by Joey Flowers, The Circle on Philanthropy and Aboriginal Peoples in Canada
On Day 3 of the Ashoka Changemakers conference, the Circle on Philanthropy and Aboriginal Peoples in Canada hosted a round table discussion. The focus of this discussion was to think about which steps foundations and award winners could take to harness the momentum gained from the Changemakers awards.Foundations can take an active role in working with groups they fund. The financial support that comes from receiving grants from foundations is excellent, to be sure. Beyond this, however, financial backers have experience and networks to draw on, which could be of great use to those who receive financial support. In getting to know community projects and how they operate, foundations can move beyond strict criteria for project evaluation in order to develop a more nuanced way of thinking about what makes a project successful.
Along these lines, the Excellency in Literacy Foundation, headed by Usha Tamba Dhar, offered to assist groups in writing grant applications. Contact her at email@example.com for more details. Dhar emphasized the need to be succinct in presenting your project idea to foundations. Reduce your message to a 30-second pitch to hook the listener on your idea. Foundations might be interested in collaborating with award winners to develop tool kits out of innovative projects. In doing so, these projects may be seen as models for implementing in other communities across the country. Again, given the capacity that exists within some of the foundations, there is potential to take the Changemaker from the local to the national or international levels. Key to making long term changes in Indigenous/non-Indigenous relations in Canada is to focus on better education outcomes not only in Indigenous communities, but also improving the education of non-Indigenous Canadians about Indigenous Canadians.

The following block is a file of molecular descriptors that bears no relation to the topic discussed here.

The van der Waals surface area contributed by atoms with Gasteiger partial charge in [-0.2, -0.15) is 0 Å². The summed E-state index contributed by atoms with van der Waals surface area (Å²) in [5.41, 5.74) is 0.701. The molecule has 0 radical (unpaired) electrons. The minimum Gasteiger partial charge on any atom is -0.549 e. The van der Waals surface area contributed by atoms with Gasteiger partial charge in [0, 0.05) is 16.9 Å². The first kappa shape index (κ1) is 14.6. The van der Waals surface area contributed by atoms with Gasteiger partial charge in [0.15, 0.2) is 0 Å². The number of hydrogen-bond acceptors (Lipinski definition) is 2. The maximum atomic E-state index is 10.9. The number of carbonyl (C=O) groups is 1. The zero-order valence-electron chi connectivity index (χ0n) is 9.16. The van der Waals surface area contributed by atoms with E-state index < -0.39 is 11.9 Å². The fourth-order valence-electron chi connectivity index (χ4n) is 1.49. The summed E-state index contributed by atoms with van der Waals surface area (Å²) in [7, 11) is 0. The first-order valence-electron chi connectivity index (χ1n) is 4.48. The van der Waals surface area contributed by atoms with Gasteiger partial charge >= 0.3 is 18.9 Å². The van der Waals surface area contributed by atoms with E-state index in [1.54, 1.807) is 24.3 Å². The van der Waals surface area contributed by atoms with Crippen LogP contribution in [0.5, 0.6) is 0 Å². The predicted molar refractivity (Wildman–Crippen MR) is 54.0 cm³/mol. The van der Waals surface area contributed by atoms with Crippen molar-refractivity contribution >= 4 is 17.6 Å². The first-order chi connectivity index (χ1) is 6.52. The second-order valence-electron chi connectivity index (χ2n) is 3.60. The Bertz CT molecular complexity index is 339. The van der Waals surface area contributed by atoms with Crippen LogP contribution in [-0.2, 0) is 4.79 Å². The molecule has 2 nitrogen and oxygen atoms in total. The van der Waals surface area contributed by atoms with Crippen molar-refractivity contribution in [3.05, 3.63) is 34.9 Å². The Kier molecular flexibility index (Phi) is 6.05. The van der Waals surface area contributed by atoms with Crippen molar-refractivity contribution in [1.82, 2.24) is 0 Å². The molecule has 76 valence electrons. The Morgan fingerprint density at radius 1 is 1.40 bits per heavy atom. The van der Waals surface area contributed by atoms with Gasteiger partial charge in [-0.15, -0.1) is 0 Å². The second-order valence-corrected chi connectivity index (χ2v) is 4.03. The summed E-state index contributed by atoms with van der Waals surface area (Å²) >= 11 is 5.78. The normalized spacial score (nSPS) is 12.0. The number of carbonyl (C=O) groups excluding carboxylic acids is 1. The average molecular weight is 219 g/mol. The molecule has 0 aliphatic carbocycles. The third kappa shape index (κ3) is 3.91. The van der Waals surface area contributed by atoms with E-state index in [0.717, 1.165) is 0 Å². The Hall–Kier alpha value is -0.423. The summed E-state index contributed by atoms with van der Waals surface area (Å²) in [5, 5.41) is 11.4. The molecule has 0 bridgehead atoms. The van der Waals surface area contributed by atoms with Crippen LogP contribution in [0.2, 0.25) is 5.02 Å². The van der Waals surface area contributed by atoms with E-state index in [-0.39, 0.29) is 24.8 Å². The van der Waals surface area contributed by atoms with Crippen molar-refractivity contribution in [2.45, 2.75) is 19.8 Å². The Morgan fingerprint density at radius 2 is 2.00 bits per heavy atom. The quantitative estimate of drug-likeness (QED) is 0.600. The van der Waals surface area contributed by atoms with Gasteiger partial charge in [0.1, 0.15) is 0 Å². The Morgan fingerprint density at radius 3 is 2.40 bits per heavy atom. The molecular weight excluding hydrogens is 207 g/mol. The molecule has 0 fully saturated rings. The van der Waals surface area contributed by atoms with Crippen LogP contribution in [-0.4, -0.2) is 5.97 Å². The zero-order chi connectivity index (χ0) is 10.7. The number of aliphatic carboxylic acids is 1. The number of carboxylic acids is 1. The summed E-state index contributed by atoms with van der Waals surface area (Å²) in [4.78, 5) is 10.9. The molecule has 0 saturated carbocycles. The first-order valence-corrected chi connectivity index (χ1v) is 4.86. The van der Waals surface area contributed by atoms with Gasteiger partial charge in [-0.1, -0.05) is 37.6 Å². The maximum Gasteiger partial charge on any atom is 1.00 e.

This discussion echoes the spirit of the fourth recommendation of the Truth and Reconciliation Commission of Canada’s Interim Report that “each provincial and territorial government undertake a review of the curriculum materials currently in use in public schools to assess what, if anything, they teach about residential schools in Canada.”In terms of increasing philanthropic activity with a focus on Indigenous Canadians, the Circle on Philanthropy and Aboriginal Peoples can act as a resource point for funders and community projects. Not only can the Circle act as a “go-to” group for anyone with an interest in Indigenous philanthropy, it can also serve to increase the presence of Indigenous Canadians in philanthropic groups, and assisting Indigenous groups to develop their own foundations to give back to their communities.